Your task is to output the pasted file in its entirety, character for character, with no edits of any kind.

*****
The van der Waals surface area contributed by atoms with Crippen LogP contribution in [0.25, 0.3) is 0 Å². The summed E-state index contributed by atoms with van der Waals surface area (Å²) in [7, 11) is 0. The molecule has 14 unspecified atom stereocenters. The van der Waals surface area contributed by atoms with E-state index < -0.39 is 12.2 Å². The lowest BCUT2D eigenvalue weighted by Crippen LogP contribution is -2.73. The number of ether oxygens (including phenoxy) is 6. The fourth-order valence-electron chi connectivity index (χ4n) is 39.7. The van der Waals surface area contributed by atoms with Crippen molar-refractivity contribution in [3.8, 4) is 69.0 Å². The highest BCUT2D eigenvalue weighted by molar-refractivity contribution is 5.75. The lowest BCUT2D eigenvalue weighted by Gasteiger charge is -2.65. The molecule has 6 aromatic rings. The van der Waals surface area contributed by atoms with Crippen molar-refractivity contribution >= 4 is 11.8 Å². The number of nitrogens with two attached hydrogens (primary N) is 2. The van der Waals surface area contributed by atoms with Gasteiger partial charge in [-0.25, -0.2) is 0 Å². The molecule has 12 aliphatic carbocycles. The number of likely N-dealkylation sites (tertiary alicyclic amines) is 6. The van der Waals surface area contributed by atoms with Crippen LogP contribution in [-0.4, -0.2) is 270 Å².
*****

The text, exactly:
The van der Waals surface area contributed by atoms with Crippen LogP contribution in [0.25, 0.3) is 0 Å². The summed E-state index contributed by atoms with van der Waals surface area (Å²) in [7, 11) is 0. The molecule has 14 unspecified atom stereocenters. The van der Waals surface area contributed by atoms with E-state index < -0.39 is 12.2 Å². The lowest BCUT2D eigenvalue weighted by Crippen LogP contribution is -2.73. The number of ether oxygens (including phenoxy) is 6. The fourth-order valence-electron chi connectivity index (χ4n) is 39.7. The van der Waals surface area contributed by atoms with Crippen molar-refractivity contribution in [3.8, 4) is 69.0 Å². The highest BCUT2D eigenvalue weighted by molar-refractivity contribution is 5.75. The lowest BCUT2D eigenvalue weighted by Gasteiger charge is -2.65. The molecule has 6 aromatic rings. The van der Waals surface area contributed by atoms with Crippen molar-refractivity contribution >= 4 is 11.8 Å². The number of nitrogens with two attached hydrogens (primary N) is 2. The van der Waals surface area contributed by atoms with Gasteiger partial charge in [-0.25, -0.2) is 0 Å². The molecule has 12 aliphatic carbocycles. The number of likely N-dealkylation sites (tertiary alicyclic amines) is 6. The van der Waals surface area contributed by atoms with Crippen LogP contribution in [-0.4, -0.2) is 270 Å².